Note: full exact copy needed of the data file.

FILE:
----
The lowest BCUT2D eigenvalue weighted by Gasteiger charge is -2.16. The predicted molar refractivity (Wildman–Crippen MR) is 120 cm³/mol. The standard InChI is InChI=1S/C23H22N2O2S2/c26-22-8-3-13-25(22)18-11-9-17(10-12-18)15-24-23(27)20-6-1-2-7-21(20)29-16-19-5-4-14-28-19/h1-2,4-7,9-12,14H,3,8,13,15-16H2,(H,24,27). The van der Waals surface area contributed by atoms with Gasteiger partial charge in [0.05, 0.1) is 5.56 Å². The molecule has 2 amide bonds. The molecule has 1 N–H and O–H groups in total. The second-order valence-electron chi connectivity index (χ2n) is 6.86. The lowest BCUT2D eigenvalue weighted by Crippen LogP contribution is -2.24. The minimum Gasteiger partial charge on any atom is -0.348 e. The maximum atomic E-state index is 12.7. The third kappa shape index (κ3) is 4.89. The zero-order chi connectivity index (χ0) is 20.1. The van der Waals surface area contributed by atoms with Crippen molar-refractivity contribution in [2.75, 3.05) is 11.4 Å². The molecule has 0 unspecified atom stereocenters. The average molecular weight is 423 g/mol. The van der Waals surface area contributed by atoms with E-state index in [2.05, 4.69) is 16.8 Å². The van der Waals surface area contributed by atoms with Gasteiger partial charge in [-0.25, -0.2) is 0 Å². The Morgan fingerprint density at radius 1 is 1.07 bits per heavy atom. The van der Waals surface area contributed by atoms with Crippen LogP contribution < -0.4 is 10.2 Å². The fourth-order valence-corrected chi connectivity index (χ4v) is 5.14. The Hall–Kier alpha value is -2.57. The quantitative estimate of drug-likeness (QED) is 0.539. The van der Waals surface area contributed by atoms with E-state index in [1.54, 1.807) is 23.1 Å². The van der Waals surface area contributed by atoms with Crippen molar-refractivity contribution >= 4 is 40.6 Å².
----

The lowest BCUT2D eigenvalue weighted by Gasteiger charge is -2.16. The predicted molar refractivity (Wildman–Crippen MR) is 120 cm³/mol. The standard InChI is InChI=1S/C23H22N2O2S2/c26-22-8-3-13-25(22)18-11-9-17(10-12-18)15-24-23(27)20-6-1-2-7-21(20)29-16-19-5-4-14-28-19/h1-2,4-7,9-12,14H,3,8,13,15-16H2,(H,24,27). The van der Waals surface area contributed by atoms with Gasteiger partial charge in [0.05, 0.1) is 5.56 Å². The molecule has 2 amide bonds. The molecule has 1 N–H and O–H groups in total. The second-order valence-electron chi connectivity index (χ2n) is 6.86. The lowest BCUT2D eigenvalue weighted by Crippen LogP contribution is -2.24. The minimum Gasteiger partial charge on any atom is -0.348 e. The maximum atomic E-state index is 12.7. The third kappa shape index (κ3) is 4.89. The zero-order chi connectivity index (χ0) is 20.1. The van der Waals surface area contributed by atoms with Crippen molar-refractivity contribution in [2.75, 3.05) is 11.4 Å². The molecule has 0 unspecified atom stereocenters. The average molecular weight is 423 g/mol. The van der Waals surface area contributed by atoms with E-state index in [2.05, 4.69) is 16.8 Å². The van der Waals surface area contributed by atoms with Gasteiger partial charge in [-0.25, -0.2) is 0 Å². The Morgan fingerprint density at radius 1 is 1.07 bits per heavy atom. The van der Waals surface area contributed by atoms with Crippen LogP contribution < -0.4 is 10.2 Å². The fourth-order valence-corrected chi connectivity index (χ4v) is 5.14. The Hall–Kier alpha value is -2.57. The quantitative estimate of drug-likeness (QED) is 0.539. The van der Waals surface area contributed by atoms with E-state index in [1.54, 1.807) is 23.1 Å². The van der Waals surface area contributed by atoms with Crippen molar-refractivity contribution >= 4 is 40.6 Å².